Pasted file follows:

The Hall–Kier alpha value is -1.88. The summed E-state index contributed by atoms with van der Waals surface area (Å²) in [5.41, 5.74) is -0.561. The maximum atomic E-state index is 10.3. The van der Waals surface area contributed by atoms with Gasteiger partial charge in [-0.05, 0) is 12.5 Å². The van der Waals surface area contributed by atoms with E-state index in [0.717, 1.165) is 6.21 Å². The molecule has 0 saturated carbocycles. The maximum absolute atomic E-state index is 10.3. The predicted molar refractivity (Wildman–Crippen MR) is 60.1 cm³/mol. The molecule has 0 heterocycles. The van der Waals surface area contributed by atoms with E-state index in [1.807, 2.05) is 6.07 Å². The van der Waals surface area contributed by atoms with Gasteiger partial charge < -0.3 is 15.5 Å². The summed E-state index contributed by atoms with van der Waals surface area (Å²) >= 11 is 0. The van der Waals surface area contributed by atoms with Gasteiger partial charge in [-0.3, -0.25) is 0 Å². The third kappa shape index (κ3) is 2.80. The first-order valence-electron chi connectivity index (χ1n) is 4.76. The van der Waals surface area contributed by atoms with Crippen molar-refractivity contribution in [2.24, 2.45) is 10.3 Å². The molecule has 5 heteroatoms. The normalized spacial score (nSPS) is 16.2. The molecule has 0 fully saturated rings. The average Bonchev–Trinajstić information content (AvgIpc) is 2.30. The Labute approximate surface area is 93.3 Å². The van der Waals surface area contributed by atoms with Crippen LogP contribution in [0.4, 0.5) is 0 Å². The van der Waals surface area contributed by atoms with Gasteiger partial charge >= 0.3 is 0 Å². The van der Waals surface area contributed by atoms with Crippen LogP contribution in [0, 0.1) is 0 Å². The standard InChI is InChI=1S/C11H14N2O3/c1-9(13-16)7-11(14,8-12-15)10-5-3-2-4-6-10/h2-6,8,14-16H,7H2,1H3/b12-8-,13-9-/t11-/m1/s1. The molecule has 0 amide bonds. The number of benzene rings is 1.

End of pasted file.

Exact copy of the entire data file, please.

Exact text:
The Hall–Kier alpha value is -1.88. The summed E-state index contributed by atoms with van der Waals surface area (Å²) in [5.41, 5.74) is -0.561. The maximum atomic E-state index is 10.3. The van der Waals surface area contributed by atoms with Gasteiger partial charge in [-0.05, 0) is 12.5 Å². The van der Waals surface area contributed by atoms with E-state index in [0.717, 1.165) is 6.21 Å². The molecule has 0 saturated carbocycles. The maximum absolute atomic E-state index is 10.3. The predicted molar refractivity (Wildman–Crippen MR) is 60.1 cm³/mol. The molecule has 0 heterocycles. The van der Waals surface area contributed by atoms with E-state index in [1.807, 2.05) is 6.07 Å². The van der Waals surface area contributed by atoms with Gasteiger partial charge < -0.3 is 15.5 Å². The summed E-state index contributed by atoms with van der Waals surface area (Å²) >= 11 is 0. The van der Waals surface area contributed by atoms with Gasteiger partial charge in [-0.3, -0.25) is 0 Å². The third kappa shape index (κ3) is 2.80. The first-order valence-electron chi connectivity index (χ1n) is 4.76. The van der Waals surface area contributed by atoms with Crippen molar-refractivity contribution in [2.24, 2.45) is 10.3 Å². The molecule has 5 heteroatoms. The normalized spacial score (nSPS) is 16.2. The molecule has 0 fully saturated rings. The average Bonchev–Trinajstić information content (AvgIpc) is 2.30. The Labute approximate surface area is 93.3 Å². The van der Waals surface area contributed by atoms with Crippen LogP contribution in [0.4, 0.5) is 0 Å². The van der Waals surface area contributed by atoms with Gasteiger partial charge >= 0.3 is 0 Å². The van der Waals surface area contributed by atoms with Crippen LogP contribution in [0, 0.1) is 0 Å². The standard InChI is InChI=1S/C11H14N2O3/c1-9(13-16)7-11(14,8-12-15)10-5-3-2-4-6-10/h2-6,8,14-16H,7H2,1H3/b12-8-,13-9-/t11-/m1/s1. The molecule has 0 amide bonds. The number of benzene rings is 1.